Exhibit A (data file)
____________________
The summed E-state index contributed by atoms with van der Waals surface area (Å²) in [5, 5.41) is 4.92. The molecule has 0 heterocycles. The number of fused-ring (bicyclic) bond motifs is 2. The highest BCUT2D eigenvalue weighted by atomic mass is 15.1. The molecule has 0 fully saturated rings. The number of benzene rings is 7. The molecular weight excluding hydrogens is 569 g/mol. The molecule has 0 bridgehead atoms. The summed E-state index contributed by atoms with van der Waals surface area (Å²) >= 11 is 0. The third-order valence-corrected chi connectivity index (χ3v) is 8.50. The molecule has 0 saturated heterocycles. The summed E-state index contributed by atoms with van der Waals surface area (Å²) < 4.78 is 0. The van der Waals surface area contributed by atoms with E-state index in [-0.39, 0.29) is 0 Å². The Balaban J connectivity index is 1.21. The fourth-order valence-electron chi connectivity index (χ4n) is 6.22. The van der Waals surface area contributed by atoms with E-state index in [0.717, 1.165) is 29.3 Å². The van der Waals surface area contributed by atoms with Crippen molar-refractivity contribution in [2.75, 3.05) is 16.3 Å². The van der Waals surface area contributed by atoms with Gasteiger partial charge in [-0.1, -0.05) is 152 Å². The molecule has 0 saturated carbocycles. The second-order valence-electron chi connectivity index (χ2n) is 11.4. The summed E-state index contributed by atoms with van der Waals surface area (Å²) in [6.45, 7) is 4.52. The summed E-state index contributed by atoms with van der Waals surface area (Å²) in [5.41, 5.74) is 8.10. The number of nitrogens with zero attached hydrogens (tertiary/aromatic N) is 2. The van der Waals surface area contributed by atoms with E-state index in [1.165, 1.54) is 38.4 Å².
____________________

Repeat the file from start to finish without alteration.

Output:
The summed E-state index contributed by atoms with van der Waals surface area (Å²) in [5, 5.41) is 4.92. The molecule has 0 heterocycles. The number of fused-ring (bicyclic) bond motifs is 2. The highest BCUT2D eigenvalue weighted by atomic mass is 15.1. The molecule has 0 fully saturated rings. The number of benzene rings is 7. The molecular weight excluding hydrogens is 569 g/mol. The molecule has 0 bridgehead atoms. The summed E-state index contributed by atoms with van der Waals surface area (Å²) >= 11 is 0. The third-order valence-corrected chi connectivity index (χ3v) is 8.50. The molecule has 0 saturated heterocycles. The summed E-state index contributed by atoms with van der Waals surface area (Å²) < 4.78 is 0. The van der Waals surface area contributed by atoms with E-state index in [-0.39, 0.29) is 0 Å². The Balaban J connectivity index is 1.21. The fourth-order valence-electron chi connectivity index (χ4n) is 6.22. The van der Waals surface area contributed by atoms with E-state index in [0.717, 1.165) is 29.3 Å². The van der Waals surface area contributed by atoms with Crippen molar-refractivity contribution in [2.75, 3.05) is 16.3 Å². The van der Waals surface area contributed by atoms with Gasteiger partial charge in [-0.1, -0.05) is 152 Å². The molecule has 0 saturated carbocycles. The second-order valence-electron chi connectivity index (χ2n) is 11.4. The summed E-state index contributed by atoms with van der Waals surface area (Å²) in [6.45, 7) is 4.52. The summed E-state index contributed by atoms with van der Waals surface area (Å²) in [5.41, 5.74) is 8.10. The number of nitrogens with zero attached hydrogens (tertiary/aromatic N) is 2. The van der Waals surface area contributed by atoms with E-state index in [1.165, 1.54) is 38.4 Å².